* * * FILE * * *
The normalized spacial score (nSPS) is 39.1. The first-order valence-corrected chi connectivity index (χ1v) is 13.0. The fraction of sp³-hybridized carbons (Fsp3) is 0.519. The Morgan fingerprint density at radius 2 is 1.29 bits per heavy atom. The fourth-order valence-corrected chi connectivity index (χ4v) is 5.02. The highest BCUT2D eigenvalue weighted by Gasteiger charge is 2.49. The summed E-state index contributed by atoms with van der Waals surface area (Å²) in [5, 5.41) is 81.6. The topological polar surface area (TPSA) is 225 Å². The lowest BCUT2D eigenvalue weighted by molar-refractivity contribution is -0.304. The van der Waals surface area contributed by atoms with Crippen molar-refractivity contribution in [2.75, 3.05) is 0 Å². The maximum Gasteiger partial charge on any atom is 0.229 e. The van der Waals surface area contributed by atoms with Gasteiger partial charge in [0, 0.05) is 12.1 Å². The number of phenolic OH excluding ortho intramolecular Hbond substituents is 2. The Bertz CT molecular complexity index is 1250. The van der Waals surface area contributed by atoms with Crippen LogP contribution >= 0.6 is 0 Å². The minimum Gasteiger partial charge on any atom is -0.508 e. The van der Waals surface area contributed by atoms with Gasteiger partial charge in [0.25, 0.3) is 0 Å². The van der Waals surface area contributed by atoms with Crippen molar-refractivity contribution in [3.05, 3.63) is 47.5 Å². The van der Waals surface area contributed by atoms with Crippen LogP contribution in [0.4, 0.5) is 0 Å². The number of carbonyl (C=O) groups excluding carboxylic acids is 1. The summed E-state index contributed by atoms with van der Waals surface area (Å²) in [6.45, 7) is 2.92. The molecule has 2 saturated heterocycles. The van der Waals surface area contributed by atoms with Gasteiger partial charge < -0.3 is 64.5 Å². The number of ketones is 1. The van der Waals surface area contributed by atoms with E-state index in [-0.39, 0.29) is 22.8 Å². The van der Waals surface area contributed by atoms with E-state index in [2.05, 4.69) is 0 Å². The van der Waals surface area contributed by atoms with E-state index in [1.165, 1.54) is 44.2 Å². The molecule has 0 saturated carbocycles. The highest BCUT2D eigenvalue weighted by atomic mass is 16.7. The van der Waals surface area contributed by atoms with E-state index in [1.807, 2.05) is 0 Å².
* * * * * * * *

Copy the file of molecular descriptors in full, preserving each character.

The normalized spacial score (nSPS) is 39.1. The first-order valence-corrected chi connectivity index (χ1v) is 13.0. The fraction of sp³-hybridized carbons (Fsp3) is 0.519. The Morgan fingerprint density at radius 2 is 1.29 bits per heavy atom. The fourth-order valence-corrected chi connectivity index (χ4v) is 5.02. The highest BCUT2D eigenvalue weighted by Gasteiger charge is 2.49. The summed E-state index contributed by atoms with van der Waals surface area (Å²) in [5, 5.41) is 81.6. The topological polar surface area (TPSA) is 225 Å². The lowest BCUT2D eigenvalue weighted by molar-refractivity contribution is -0.304. The van der Waals surface area contributed by atoms with Crippen molar-refractivity contribution in [2.75, 3.05) is 0 Å². The maximum Gasteiger partial charge on any atom is 0.229 e. The van der Waals surface area contributed by atoms with Gasteiger partial charge in [0, 0.05) is 12.1 Å². The number of phenolic OH excluding ortho intramolecular Hbond substituents is 2. The Bertz CT molecular complexity index is 1250. The van der Waals surface area contributed by atoms with Crippen LogP contribution >= 0.6 is 0 Å². The minimum Gasteiger partial charge on any atom is -0.508 e. The van der Waals surface area contributed by atoms with Gasteiger partial charge in [0.25, 0.3) is 0 Å². The van der Waals surface area contributed by atoms with Crippen molar-refractivity contribution in [3.05, 3.63) is 47.5 Å². The van der Waals surface area contributed by atoms with Crippen LogP contribution in [0.4, 0.5) is 0 Å². The number of carbonyl (C=O) groups excluding carboxylic acids is 1. The summed E-state index contributed by atoms with van der Waals surface area (Å²) in [6.45, 7) is 2.92. The molecule has 2 saturated heterocycles. The van der Waals surface area contributed by atoms with Gasteiger partial charge < -0.3 is 64.5 Å². The number of ketones is 1. The van der Waals surface area contributed by atoms with E-state index in [-0.39, 0.29) is 22.8 Å². The van der Waals surface area contributed by atoms with E-state index in [2.05, 4.69) is 0 Å². The van der Waals surface area contributed by atoms with E-state index in [1.165, 1.54) is 44.2 Å². The molecule has 0 saturated carbocycles. The highest BCUT2D eigenvalue weighted by atomic mass is 16.7. The van der Waals surface area contributed by atoms with E-state index in [1.807, 2.05) is 0 Å².